Here are some other areas of health where omega-3s may have benefits. But scientists need to do more research before they’re sure.

  • Rheumatoid arthritis: A number of small studies suggest that fish oil supplements may reduce symptoms. Plus, a larger nonclinical study found a link between eating more fish and having better results from rheumatoid arthritis treatment.

  • Dementia and cognitive health: One large, long-term study involving people aged 60–73 found that those who took fish oil supplements had a significantly lower risk of developing dementia.

  • Age-related macular degeneration: A review of studies found that people with more EPA and DHA omega-3s in their diets had 14–29% less risk of developing different forms of this eye health condition. The review didn’t look at whether supplementation might affect the risk, though.

  • Depression: Some reviews suggest that regularly taking omega-3 supplements may improve symptoms of depression and anxiety.

Unless you have a vegetarian or vegan diet, the best way to get the omega-3s your body needs is to regularly eat fish and other seafood.

But some people might benefit from taking supplements as an extra source of omega-3s.

These groups include:

  • People who are pregnant or breastfeeding: EPA and DHA omega-3s are crucial to healthy development in the womb and after birth. The American Pregnancy Association recommends supplements to people who are concerned about eating fish during pregnancy. But it’s a good idea to speak with a healthcare provider before you start supplementing.

  • Older adults: As we’ve seen, taking omega-3 supplements later in life may help reduce the risk of dementia and other age-related diseases.

  • People who don’t eat seafood: If this is you, you may need to take supplements to get enough EPA and DHA omega-3s.

How to get omega-3s from your diet

It’s generally best to get your nutrients from whole foods if possible. When you eat foods that contain omega-3s, you get a whole host of vitamins, minerals, and other nutrients, too.

The Dietary Guidelines for Americans recommend that adults consume at least 8 ounces of fish or shellfish every week, including some with high levels of EPA and DHA.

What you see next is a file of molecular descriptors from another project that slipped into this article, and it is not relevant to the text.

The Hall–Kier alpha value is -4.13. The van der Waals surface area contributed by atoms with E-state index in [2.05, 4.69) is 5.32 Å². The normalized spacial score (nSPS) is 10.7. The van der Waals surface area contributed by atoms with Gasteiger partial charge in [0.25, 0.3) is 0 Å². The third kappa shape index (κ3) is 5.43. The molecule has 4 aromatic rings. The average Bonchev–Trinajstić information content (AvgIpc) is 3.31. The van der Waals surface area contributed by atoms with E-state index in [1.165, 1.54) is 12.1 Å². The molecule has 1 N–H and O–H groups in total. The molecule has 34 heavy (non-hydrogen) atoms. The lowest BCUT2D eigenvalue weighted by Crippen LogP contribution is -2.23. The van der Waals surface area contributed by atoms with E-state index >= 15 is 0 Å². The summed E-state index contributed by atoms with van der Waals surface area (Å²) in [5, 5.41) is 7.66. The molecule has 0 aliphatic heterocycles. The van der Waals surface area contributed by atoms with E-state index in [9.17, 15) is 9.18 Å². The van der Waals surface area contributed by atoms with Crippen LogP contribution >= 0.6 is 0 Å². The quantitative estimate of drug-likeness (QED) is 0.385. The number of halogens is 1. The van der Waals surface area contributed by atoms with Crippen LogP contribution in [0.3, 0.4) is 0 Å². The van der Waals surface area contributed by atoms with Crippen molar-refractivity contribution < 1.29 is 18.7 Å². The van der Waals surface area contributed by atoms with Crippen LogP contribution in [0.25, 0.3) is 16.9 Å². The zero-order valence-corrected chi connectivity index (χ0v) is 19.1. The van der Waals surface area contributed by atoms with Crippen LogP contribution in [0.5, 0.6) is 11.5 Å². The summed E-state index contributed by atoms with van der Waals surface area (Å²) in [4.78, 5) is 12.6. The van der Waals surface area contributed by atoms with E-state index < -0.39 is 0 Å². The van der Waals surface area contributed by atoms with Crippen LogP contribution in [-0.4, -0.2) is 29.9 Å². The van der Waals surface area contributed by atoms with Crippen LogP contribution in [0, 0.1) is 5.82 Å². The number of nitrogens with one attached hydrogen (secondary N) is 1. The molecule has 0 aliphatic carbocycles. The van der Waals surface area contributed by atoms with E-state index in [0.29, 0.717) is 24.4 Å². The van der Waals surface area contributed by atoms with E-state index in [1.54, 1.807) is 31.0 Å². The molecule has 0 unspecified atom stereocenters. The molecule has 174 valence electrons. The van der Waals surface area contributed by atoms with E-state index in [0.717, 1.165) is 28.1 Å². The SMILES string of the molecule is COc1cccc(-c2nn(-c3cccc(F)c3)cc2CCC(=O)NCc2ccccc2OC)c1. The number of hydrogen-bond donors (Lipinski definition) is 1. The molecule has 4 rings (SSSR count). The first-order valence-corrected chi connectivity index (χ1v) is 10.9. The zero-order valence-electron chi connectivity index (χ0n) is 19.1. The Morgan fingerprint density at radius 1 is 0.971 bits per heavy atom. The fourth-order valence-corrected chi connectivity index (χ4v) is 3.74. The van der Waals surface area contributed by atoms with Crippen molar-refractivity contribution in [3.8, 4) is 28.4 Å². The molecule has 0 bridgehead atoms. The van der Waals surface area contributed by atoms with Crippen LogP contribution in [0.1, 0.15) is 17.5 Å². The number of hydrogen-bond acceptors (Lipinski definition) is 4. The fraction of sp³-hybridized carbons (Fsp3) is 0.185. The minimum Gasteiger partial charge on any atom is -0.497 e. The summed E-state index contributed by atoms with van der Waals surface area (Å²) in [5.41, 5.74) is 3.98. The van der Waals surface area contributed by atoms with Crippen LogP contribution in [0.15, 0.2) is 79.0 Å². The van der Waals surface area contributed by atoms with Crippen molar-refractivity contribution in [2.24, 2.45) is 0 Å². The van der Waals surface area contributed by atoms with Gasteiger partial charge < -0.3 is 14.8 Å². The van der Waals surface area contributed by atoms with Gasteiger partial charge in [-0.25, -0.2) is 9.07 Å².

Animal sources of omega-3s

Cold-water fatty fish and other seafood are rich in EPA and DHA forms of omega-3. Some of the best sources are:

  • anchovies

  • herring

  • mackerel

  • rainbow trout

  • salmon

  • oysters

Plant sources of omega-3s

Some seeds, nuts, and plant oils contain ALA omega-3s. And research suggests that these omega-3s may have their own health benefits.

Some plant sources include:

  • flaxseed oil and flaxseeds

  • chia seeds

  • walnuts

  • canola oil

  • soybean oil

At ZOE, we run the world’s largest nutrition study, and we understand the power that food has to support your health.

Everyone is different, so taking a personalized approach to what you eat is key. Take our free quiz to learn how your body responds to food so you can eat for your best health.

Which supplement is better, and should I try one?

For many people, eating enough fish is the best way to get omega-3s, along with the other nutrients fish contains. 

Research has shown that eating fish improves heart health — while studies involving omega-3 supplements have been inconclusive.

But some people may benefit from taking fish oil or krill oil supplements.

If you’re choosing between these supplements, here are some things to consider:

  • Fish oil is cheaper and easier to find: Fish oil supplements are more likely to be at your local grocery store. Krill oil is also a lot more expensive than fish oil — up to ten times the price.

  • Absorption: Some scientists believe that our bodies absorb omega-3 molecules in krill oil more easily than those in fish oil. But a review of the research concludes that both oils still have the same effects on our blood fat levels.

  • Krill oil contains astaxanthin: Krill oil gets its reddish color from an antioxidant called astaxanthin. Antioxidants help protect your body from cell damage caused by molecules known as free radicals. One review suggests that astaxanthin may help slow the progression of heart disease. But confirming this requires more studies.

Overall, both oils are rich in omega-3s. And research hasn’t proven many of the supposed extra benefits of krill oil.

So, if you need to take a supplement, you may be better off going for fish oil. 

Vegetarians and vegans

If you’re vegetarian or vegan, algal oil is an another way to get EPA and DHA omega-3s, which aren’t usually present at high levels in plant foods. 

Manufacturers make these supplements from laboratory-grown microalgae.

Possible risks

While omega-3 supplements like fish oil and krill oil are generally safe, they can carry risks.

Some more minor side effects of taking omega-3 supplements include:

  • an unpleasant aftertaste or “fishy burps”

  • bad breath

  • bad-smelling sweat

  • headaches

  • digestive issues, such as nausea or diarrhea

There are also reasons to take extra care if you’re thinking of starting omega-3 supplements.

Possible health risks include: